32 HB 93 To qualify for a license, the pain management clinic must establish to the OSPB: – Facility must be owned and operated by 1 or more physicians licensed by the OSMB; and – Employee compliance w/OSMB rules; and – Any person with ownership interest must submit to criminal background check; and – Employees must submit to criminal background checks; and Employees not allowed to have a felony record – Maintain an accurate record of ownership and notify OSPB of any changes.

33 HB 93 Requires the State Medical Board (the Medical Board) to adopt rules establishing standards for physician operation of pain management clinics and standards to be followed by physicians who provide care at pain management clinics.

34 HB 93 Rules Est. by the OSMB must meet the following: – Standards and procedures for doctors to follow in operating a pain clinic; and – Standards and procedures to be followed by physicians working at the clinic; and – Identify any other non scheduled drugs that identify a facility as a pain clinic for purposes of requiring a licensure as a pain clinic; and – Other criteria identifying a pain clinic; – Standards or procedures for other people working at the clinic.

35 HB 93 Authorizes the Pharmacy Board to impose a fine of up to $5,000 per day, and the Medical Board to impose a fine of up to $20,000, for failure to follow the rules of operation or standards for pain management clinics including violations by others working at the clinic. Failure to obtain a license or violate provisions is a M1, a subsequent conviction is a F5. OSPB in consultation w/ OSMB has summary suspension authority of clinic license.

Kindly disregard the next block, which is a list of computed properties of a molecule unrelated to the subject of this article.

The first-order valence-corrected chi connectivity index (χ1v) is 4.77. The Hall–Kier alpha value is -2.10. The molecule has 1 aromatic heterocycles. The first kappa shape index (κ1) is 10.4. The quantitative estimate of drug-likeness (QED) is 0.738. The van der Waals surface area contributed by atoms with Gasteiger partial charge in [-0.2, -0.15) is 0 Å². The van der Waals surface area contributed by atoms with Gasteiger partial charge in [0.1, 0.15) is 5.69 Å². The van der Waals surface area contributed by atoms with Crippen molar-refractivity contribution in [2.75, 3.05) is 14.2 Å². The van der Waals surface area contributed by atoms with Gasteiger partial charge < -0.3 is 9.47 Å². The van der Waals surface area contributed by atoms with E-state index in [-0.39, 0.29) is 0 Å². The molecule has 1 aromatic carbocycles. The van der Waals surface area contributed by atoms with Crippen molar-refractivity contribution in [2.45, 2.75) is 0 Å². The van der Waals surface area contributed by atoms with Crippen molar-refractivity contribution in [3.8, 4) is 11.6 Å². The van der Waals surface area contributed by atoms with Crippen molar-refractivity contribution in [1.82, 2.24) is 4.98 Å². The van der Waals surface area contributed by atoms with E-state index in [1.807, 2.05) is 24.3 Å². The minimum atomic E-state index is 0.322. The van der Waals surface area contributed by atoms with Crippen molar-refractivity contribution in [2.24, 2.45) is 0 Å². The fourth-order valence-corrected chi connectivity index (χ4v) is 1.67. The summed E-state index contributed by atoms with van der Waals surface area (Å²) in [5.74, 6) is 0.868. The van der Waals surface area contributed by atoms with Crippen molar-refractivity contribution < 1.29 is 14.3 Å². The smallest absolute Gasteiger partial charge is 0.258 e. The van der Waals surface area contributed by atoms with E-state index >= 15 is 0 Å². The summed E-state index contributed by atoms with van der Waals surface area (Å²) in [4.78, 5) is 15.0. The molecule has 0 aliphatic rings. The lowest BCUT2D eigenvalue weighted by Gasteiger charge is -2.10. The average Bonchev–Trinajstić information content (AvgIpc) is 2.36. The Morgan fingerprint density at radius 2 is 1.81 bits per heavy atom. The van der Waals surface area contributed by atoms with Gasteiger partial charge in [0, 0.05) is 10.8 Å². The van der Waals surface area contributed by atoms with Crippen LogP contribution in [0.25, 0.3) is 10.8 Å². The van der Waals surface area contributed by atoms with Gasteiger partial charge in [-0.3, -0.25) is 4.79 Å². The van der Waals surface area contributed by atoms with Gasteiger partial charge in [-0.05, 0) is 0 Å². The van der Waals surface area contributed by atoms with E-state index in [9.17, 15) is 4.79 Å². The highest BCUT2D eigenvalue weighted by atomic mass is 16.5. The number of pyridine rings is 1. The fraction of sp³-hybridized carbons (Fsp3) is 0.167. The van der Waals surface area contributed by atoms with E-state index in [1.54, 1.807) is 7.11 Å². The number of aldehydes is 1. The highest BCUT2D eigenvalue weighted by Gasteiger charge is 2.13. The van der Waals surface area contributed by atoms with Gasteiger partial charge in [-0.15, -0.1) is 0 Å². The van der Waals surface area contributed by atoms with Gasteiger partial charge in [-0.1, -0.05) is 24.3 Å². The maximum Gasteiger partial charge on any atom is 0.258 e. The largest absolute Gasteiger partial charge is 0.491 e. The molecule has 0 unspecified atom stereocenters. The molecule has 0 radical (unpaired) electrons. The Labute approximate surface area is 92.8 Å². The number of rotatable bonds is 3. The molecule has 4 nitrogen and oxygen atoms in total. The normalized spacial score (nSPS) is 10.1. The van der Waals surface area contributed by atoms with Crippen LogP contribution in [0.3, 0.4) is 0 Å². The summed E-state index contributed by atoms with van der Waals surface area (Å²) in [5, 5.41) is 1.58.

36 HB 93 OSPB required to prepare and submit annual report on pain clinics est. under this bill including the following: – Total # applications received; – # of licenses granted or denied; – Disciplinary action taken against license holders; – Total revenue generated from licenses and fines and penalties paid by holders, or other disciplinary action taken against holders

37 HB 93 Since January 2011, the State Medical Board represented by The Office of the Attorney General, has sanctioned more than 30 physicians for inappropriate prescribing. That number exceeds the number of sanctions issued by the Medical Board in all of 2010 for similar conduct. On Wednesday October 12 th The medical board permanently revoked Dr. Daniel Brumfield license “I, along with management, came up with a way to increase the number of non-pain patients by asking patients to bring a friend. In hindsight that was a terrible idea,” This was done to get around House Bill 93, or

38 HB 93 Limits the amount of controlled substances that a prescriber, other than a veterinarian, may personally furnish to a patient and provides for a $5,000 per instance fine for surpassing those limits.

39 HB 93 Personally furnish is not defined by the bill. – Safe definition is: action of a prescriber who provides in whole or part a supply of drugs to a patient for the patient’s personal use. Does not have to directly furnish to a patient. – Monthly = 30 day period cannot exceed 2,500 dosage units of all combined controlled substances; – 72 hour period = cannot exceed amount necessary for a patient’s necessary use. – Does not include methadone being prescribed for addiction